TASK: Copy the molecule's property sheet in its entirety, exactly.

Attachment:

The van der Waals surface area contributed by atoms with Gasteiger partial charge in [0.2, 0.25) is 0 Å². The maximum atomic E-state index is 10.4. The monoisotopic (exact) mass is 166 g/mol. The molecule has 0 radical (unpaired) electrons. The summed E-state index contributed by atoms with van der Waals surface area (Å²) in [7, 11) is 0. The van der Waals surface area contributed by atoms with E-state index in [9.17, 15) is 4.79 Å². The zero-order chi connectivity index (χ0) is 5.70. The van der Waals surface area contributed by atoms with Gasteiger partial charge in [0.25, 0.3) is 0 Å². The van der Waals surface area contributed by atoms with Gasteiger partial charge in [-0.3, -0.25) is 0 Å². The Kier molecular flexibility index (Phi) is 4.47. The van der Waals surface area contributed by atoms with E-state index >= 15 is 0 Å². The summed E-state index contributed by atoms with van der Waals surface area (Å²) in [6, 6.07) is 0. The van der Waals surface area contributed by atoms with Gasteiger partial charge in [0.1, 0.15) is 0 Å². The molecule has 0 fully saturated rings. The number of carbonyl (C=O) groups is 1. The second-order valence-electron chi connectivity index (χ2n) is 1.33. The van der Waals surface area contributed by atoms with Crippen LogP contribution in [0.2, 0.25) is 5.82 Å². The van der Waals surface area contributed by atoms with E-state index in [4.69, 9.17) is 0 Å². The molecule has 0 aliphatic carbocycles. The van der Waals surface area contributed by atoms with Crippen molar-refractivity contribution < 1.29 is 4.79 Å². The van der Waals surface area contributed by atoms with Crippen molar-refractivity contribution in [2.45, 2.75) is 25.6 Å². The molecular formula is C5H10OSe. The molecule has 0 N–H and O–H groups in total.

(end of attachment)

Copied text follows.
The van der Waals surface area contributed by atoms with Gasteiger partial charge in [0.2, 0.25) is 0 Å². The maximum atomic E-state index is 10.4. The monoisotopic (exact) mass is 166 g/mol. The molecule has 0 radical (unpaired) electrons. The summed E-state index contributed by atoms with van der Waals surface area (Å²) in [7, 11) is 0. The van der Waals surface area contributed by atoms with E-state index in [9.17, 15) is 4.79 Å². The zero-order chi connectivity index (χ0) is 5.70. The van der Waals surface area contributed by atoms with Gasteiger partial charge in [0.25, 0.3) is 0 Å². The van der Waals surface area contributed by atoms with Gasteiger partial charge in [-0.3, -0.25) is 0 Å². The Kier molecular flexibility index (Phi) is 4.47. The van der Waals surface area contributed by atoms with E-state index >= 15 is 0 Å². The summed E-state index contributed by atoms with van der Waals surface area (Å²) in [6, 6.07) is 0. The van der Waals surface area contributed by atoms with Gasteiger partial charge in [0.1, 0.15) is 0 Å². The molecule has 0 fully saturated rings. The number of carbonyl (C=O) groups is 1. The second-order valence-electron chi connectivity index (χ2n) is 1.33. The van der Waals surface area contributed by atoms with Crippen LogP contribution in [0.2, 0.25) is 5.82 Å². The van der Waals surface area contributed by atoms with E-state index in [4.69, 9.17) is 0 Å². The molecule has 0 aliphatic carbocycles. The van der Waals surface area contributed by atoms with Crippen molar-refractivity contribution < 1.29 is 4.79 Å². The van der Waals surface area contributed by atoms with Crippen molar-refractivity contribution in [2.45, 2.75) is 25.6 Å². The molecular formula is C5H10OSe. The molecule has 0 N–H and O–H groups in total.